HONG KONG – More than half of China’s adult population is either overweight or obese, according to a new government report released Wednesday.
Obesity rates in China have doubled in two decades, and health officials are warning of an increase in chronic diseases such as diabetes, high blood pressure and cancer.
The report found that 34.3 percent of adults were overweight and 16.4 percent were obese. A group of 600,000 Chinese residents was examined between 2015 and 2019. By comparison, in 2012, according to a government survey published in 2015, 30 percent of Chinese adults were overweight and 11.9 were obese.
“The unhealthy lifestyle of residents is still widespread,” said Li Bin, deputy director of China’s National Health Commission, during a press conference on Wednesday. Most households use salt and oil in amounts exceeding recommended guidelines, and people are increasingly turning to processed foods and greasy restaurant meals.
In the past, China’s health initiatives have emphasized the importance of exercise rather than restricting junk food and soda, in part because of Coca-Cola’s influence on obesity research and food regulations.
But on Wednesday, Mr. Li cited sugary drinks as one of the causes of childhood obesity. “The frequent consumption of sugary drinks by children and adolescents has emerged as a major problem,” he said. According to the latest data, 19 percent of children ages 6-17 are overweight or obese.
Mr. Li said officials would take steps to curb the rise in obesity and chronic diseases through a new initiative called “Healthy China 2030”. Zhao Wenhua, the chief nutritionist at China’s Disease Control Center, said officials would encourage manufacturers to create low-fat and low-sugar snacks and beverages.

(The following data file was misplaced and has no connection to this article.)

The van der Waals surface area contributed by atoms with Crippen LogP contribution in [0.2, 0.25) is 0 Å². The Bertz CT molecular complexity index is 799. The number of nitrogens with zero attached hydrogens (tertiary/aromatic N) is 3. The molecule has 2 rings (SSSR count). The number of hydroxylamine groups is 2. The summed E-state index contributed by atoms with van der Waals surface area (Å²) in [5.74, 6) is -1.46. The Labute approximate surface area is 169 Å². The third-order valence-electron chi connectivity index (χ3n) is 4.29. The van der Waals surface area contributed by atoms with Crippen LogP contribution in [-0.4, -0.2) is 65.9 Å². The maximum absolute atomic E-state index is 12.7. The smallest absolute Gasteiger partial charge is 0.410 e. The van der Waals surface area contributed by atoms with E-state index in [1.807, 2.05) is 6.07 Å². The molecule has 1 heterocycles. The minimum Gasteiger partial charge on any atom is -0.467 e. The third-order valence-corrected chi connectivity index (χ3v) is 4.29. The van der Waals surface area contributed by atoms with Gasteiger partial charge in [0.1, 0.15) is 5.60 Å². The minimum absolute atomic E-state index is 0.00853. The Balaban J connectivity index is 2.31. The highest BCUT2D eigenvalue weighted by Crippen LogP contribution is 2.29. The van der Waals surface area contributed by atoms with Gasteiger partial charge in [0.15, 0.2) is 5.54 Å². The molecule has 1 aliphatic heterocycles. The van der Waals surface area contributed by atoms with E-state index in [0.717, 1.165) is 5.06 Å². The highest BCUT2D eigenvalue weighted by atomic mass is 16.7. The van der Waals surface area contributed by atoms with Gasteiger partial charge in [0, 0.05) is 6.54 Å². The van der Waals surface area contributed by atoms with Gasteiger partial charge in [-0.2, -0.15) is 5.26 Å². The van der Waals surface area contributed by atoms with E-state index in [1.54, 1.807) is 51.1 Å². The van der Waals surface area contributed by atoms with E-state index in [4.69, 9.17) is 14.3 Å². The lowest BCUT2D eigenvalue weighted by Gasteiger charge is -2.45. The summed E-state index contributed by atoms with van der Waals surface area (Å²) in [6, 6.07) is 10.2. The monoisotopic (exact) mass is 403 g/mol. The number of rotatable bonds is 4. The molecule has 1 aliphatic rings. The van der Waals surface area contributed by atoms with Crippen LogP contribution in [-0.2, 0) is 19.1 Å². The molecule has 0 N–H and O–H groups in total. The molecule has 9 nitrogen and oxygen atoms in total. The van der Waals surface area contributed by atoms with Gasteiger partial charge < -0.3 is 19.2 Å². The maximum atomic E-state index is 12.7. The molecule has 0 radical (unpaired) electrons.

A food waste curbing bill was submitted to the country’s top legislature for review Tuesday, the state-run China News Service reported. The regulations include punishing social media influencers who make money by posting videos of themselves eating excessive amounts of food online with fines of up to $ 15,300, and requiring restaurants to do so To offer a variety of portion sizes.
The country’s leader, Xi Jinping, launched a food waste campaign this summer to eradicate a deeply ingrained custom of ordering excessive meals in restaurants to demonstrate wealth and generosity. Although officials said there was no immediate food shortage, the Clean Plate initiative was launched after severe flooding devastated farming communities and food prices rose steadily.
Although the Chinese authorities often cite the government’s success in reducing hunger over the past three decades, nearly 151 million Chinese are still undernourished, according to the World Food Program. However, China’s rapid development is largely responsible for a global shift in which obesity and related diseases are killing more people than malnutrition today.
The obesity statistics in China are part of a global pattern. Obesity in American adults has increased 12.4 percent over the past 18 years, with 42.4 percent of adults in the United States now living with the disease. Obesity has almost tripled worldwide since 1975, according to the World Health Organization.
Obesity has also emerged as the main indicator of the severity of coronavirus symptoms in patients with both diseases. A recent study from China that analyzed a group of 112 patients with Covid-19, the disease caused by the coronavirus, found that of the 17 patients who died, 15 were either overweight or obese.